Join us for the inaugural Department of Medicine Research Day on Friday, April 28, 2023, at the Trent Semans Center in the Great Hall from 8 a.m. until 1:30 p.m.
This event is for all departmental faculty, clinical and postdoctoral fellows, residents, medical students, and research staff. Lunch is included. Register by March 31 to save your spot.
Department of Medicine Chair, Kathleen Cooney, MD, will kick things off with Medicine Grand Rounds beginning at 8 a.m. followed by an overview of DOM Research Day by Scott Palmer, MD, MHS, Vice Chair for Research.
“We have wanted to hold Research Day for some time but plans had to be put on hold due to COVID-19,” Dr. Cooney said. “This is a chance for our exceptionally talented community of investigators to connect and celebrate the Department of Medicine’s strong tradition of excellence in research.”
In her research career, Dr. Cooney has had the opportunity to merge her interests in inherited predisposition to disease with an understanding of the biological mechanisms underlying prostate cancer. She will discuss how the creation of a large biorepository of well-annotated clinical samples from families with multiple cases of prostate cancer led to the discovery of HOXB13 as a prostate cancer susceptibility gene.
“Research Day is an opportunity to come together as a community of investigators in the Department of Medicine,” Dr. Palmer said. “Regardless of where you are—DCI, Nephrology, GI or other divisions, centers or institutes—we all share a common identity around medicine-related research. This is a chance to affirm that common identity and be together as a broader group. By doing so, you can see opportunities for collaboration, ideas for your own science, make connections, meet new friends and connect.”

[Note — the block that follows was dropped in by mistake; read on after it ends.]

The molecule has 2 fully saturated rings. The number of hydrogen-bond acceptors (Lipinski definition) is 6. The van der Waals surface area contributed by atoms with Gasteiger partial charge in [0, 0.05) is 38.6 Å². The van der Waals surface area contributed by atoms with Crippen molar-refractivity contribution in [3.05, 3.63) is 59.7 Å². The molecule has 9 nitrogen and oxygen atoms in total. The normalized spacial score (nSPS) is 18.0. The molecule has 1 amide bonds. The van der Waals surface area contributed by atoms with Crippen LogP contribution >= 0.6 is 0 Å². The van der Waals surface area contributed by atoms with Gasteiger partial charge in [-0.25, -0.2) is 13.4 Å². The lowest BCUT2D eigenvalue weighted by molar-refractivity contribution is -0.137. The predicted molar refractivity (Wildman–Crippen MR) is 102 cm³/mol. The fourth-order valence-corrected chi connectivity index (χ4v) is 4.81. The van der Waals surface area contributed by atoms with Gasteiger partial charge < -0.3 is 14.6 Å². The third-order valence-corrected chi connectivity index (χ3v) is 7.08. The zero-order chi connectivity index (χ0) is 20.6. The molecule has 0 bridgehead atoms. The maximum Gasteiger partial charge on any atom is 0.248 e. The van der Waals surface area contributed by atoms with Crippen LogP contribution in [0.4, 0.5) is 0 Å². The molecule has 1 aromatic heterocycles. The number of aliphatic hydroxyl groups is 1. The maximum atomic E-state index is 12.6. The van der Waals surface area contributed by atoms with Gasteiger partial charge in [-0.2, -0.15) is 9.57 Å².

The faculty speaker session includes four presenters beginning at 9:30 a.m.:
- Sudarshan Rajagopal, MD, PhD, Associate Professor, Cardiology
Dr. Rajagopal will discuss recent research from his lab that demonstrates new modes of signaling by receptors and its potential impact on drug development.
- Opeyemi Olabisi, MD, Phd, Assistant Professor of Medicine, Nephrology
African Americans represent 13% of U.S population but more than 35% of people on dialysis. Dr. Olabisi will present his research on how two common changes in the APOL1 gene explain much of the excess risk of kidney failure among African Americans.
- Nwora Lance Okeke, MD, MPH, Assistant Professor, Infectious Diseases
Dr. Okeke will present an overview of his research program focused on the use of patient-centered interventions and health informatics to optimize HIV care from prevention to comorbidity management. He will also present briefly on his efforts to diversify the HIV research workforce by engaging students at Historically Black Colleges and Universities (HBCUs).
- Stefanie Sarantopoulos, MD, PhD, Professor, Hematologic Malignancies and Cellular Therapy
Dr. Sarantopoulos will talk about her research with B cells aimed at improving the safety and efficacy of cell therapy for patients with cancer. Using information about the loss of B cell tolerance in chronic graft versus host disease after allogeneic hematopoietic stem cell transplant, she is working to identify anti-tumor binding antibodies.
A lunch and networking break at 11:30 a.m. will be followed by an interactive poster discussion session from noon until 1:30 p.m. Boxed lunches will be provided for all attendees.
While the focus of the poster session is to promote original research by our Department’s junior faculty and fellows, any departmental faculty, postdoctoral fellow, or research staff are welcome to submit a poster for the session. If you plan to submit a poster, please complete a brief “intent to submit” registration form no later than Friday, March 31, 2023 by 5 p.m.
Event registration: https://duke.qualtrics.com/jfe/form/SV_0Go7ON7eqK4WhMy
For questions regarding Research Day contact Saini Pillai, MBA